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All posts are the opinion of the author. As such, they should not be construed as investment advice, nor do the opinions expressed necessarily reflect the views of CFA Institute or the author’s employer.

Image credit: ©Getty Images / IncrediVFX


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About the Author(s)
Derek Horstmeyer

Derek Horstmeyer is a professor at George Mason University School of Business, specializing in exchange-traded fund (ETF) and mutual fund performance. He currently serves as Director of the new Financial Planning and Wealth Management major at George Mason and founded the first student-managed investment fund at GMU.

Ana K. Garcia

Ana K. Garcia is a senior at George Mason University pursuing a finance major. She is expected to graduate in August 2021, and is currently a vice president of the Montano Student Investment Fund in the Investment Committee. She works in the banking industry, and following her graduation, plans to pursue a position as a private equity associate or financial analyst. Some of her career interest include investment banking, real estate investing, and private equity.

5 thoughts on “Low- or High-Volatility: Which Wins the Return Battle?”

  1. Dan Knight says:

    should have acknowledged that the high beta/vol funds had a roughly 1.6 beta vs the low beta/vol funds of about 0.75, so in a bull market of the last 10 years, the high beta/vol funds should have performed at least (1.6/0.75=) 2.1x better. Since they outperformed by roughly 3.1x better leaves an “unexpected” 1x better outperformance relative to their market sensitivity.

  2. Anonymous says:

    Last year was a huge anomaly for the performance of low vol. A multiple standard deviation underperformance. It would be more useful for this research to include rolling return periods and not make a conclusion from a point in time analysis.

  3. William says:

    Would be ideal to frame these results on a risk adjusted return basis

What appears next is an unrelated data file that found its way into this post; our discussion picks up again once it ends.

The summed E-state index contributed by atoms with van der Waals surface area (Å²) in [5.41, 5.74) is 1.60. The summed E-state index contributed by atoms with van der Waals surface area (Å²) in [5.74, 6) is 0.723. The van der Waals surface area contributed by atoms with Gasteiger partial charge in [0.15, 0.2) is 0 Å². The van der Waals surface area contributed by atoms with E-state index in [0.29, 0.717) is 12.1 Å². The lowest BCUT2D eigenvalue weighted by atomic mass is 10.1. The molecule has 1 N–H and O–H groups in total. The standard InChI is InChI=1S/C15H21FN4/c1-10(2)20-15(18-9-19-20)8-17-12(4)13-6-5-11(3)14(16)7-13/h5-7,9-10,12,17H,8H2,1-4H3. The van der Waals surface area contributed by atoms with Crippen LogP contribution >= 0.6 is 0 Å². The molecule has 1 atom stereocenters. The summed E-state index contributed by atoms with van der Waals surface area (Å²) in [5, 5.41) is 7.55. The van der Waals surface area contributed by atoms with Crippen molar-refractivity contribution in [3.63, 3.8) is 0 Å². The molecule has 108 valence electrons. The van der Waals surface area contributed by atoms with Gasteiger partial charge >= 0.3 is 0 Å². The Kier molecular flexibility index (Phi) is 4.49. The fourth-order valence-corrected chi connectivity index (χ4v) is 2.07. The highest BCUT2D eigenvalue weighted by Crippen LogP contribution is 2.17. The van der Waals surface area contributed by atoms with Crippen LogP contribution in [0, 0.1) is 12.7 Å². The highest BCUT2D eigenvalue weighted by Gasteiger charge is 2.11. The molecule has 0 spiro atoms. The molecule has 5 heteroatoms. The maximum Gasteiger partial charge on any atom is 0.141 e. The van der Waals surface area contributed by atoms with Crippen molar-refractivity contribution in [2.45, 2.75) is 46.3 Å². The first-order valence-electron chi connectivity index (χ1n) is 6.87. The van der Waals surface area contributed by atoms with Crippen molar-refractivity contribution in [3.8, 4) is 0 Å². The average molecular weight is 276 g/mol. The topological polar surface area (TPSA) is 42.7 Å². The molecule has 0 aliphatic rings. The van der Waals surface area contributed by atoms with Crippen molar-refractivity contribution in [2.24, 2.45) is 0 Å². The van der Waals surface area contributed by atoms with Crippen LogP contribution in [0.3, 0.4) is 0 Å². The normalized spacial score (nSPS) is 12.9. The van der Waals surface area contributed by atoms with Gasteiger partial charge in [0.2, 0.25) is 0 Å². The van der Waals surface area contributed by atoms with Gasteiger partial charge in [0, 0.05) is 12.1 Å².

4. Tim Harvey says:

    My main thought is that high volatility (“growth?”) stocks typically do well in bull markets, which were the bulk of the subject timeframe. When low volatility stocks (especially if these correspond somewhat to “value” stocks) tend to do well is in flat or down markets. Or at least that’s often the conventional thinking. We have been in a period when growth has outperformed value for many years now, and I’m wondering if this study is reflecting the same thing. I wonder what the results would be over a longer timeframe or in periods that were not such a strong bull market. Thoughts? Thanks.

  5. Jim Rich says:

    Academic research going back “many” decades have generally reached a different conclusion. Ten years is actually a relatively short period to reach definitive conclusions. And, of course, this has been a roaring bull market where, historically, low-vol strategies have, indeed, trailed the performance of high-vol strategies.

    It is well known that the tracking error of most low-vol strategies is very high. (A few years ago, actual low-vol portfolio returns vs. risk were looking stellar.)

    That said, it is a bit concerning when an anomaly gets well-known and then is put into practice it often seems to fade away. Recall the “value effect” and the “small-cap effect.” Both go in and out of favor – often over very long periods of time. All in all, very humbling!